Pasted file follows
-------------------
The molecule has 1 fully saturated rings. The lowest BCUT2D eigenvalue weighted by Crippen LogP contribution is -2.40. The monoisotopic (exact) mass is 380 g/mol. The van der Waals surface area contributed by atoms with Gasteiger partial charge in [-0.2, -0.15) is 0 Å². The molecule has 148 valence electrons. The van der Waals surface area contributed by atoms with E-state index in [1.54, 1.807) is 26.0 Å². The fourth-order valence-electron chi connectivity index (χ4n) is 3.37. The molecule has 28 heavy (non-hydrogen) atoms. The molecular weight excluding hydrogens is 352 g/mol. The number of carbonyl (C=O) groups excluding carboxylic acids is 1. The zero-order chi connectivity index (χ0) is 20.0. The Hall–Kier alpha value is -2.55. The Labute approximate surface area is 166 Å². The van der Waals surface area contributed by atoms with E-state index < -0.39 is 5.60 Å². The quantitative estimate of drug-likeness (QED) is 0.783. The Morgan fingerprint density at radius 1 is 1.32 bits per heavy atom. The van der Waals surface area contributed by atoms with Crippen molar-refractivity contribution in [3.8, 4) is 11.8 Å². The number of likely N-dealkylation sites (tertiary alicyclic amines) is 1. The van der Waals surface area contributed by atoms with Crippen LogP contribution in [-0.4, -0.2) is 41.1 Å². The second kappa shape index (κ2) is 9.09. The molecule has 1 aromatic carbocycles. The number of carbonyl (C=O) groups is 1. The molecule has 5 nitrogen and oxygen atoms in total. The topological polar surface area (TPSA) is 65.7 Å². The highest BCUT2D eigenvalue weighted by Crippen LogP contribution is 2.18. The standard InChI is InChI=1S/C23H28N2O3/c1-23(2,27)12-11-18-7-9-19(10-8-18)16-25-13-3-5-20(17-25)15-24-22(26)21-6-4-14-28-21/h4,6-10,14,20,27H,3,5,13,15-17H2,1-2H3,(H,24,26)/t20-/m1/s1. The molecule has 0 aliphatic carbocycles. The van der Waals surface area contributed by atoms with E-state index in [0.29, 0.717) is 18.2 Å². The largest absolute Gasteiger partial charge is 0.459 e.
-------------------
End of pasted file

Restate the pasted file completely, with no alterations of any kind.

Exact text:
The molecule has 1 fully saturated rings. The lowest BCUT2D eigenvalue weighted by Crippen LogP contribution is -2.40. The monoisotopic (exact) mass is 380 g/mol. The van der Waals surface area contributed by atoms with Gasteiger partial charge in [-0.2, -0.15) is 0 Å². The molecule has 148 valence electrons. The van der Waals surface area contributed by atoms with E-state index in [1.54, 1.807) is 26.0 Å². The fourth-order valence-electron chi connectivity index (χ4n) is 3.37. The molecule has 28 heavy (non-hydrogen) atoms. The molecular weight excluding hydrogens is 352 g/mol. The number of carbonyl (C=O) groups excluding carboxylic acids is 1. The zero-order chi connectivity index (χ0) is 20.0. The Hall–Kier alpha value is -2.55. The Labute approximate surface area is 166 Å². The van der Waals surface area contributed by atoms with E-state index < -0.39 is 5.60 Å². The quantitative estimate of drug-likeness (QED) is 0.783. The Morgan fingerprint density at radius 1 is 1.32 bits per heavy atom. The van der Waals surface area contributed by atoms with Crippen molar-refractivity contribution in [3.8, 4) is 11.8 Å². The number of likely N-dealkylation sites (tertiary alicyclic amines) is 1. The van der Waals surface area contributed by atoms with Crippen LogP contribution in [-0.4, -0.2) is 41.1 Å². The second kappa shape index (κ2) is 9.09. The molecule has 1 aromatic carbocycles. The number of carbonyl (C=O) groups is 1. The molecule has 5 nitrogen and oxygen atoms in total. The topological polar surface area (TPSA) is 65.7 Å². The highest BCUT2D eigenvalue weighted by Crippen LogP contribution is 2.18. The standard InChI is InChI=1S/C23H28N2O3/c1-23(2,27)12-11-18-7-9-19(10-8-18)16-25-13-3-5-20(17-25)15-24-22(26)21-6-4-14-28-21/h4,6-10,14,20,27H,3,5,13,15-17H2,1-2H3,(H,24,26)/t20-/m1/s1. The molecule has 0 aliphatic carbocycles. The van der Waals surface area contributed by atoms with E-state index in [0.29, 0.717) is 18.2 Å². The largest absolute Gasteiger partial charge is 0.459 e.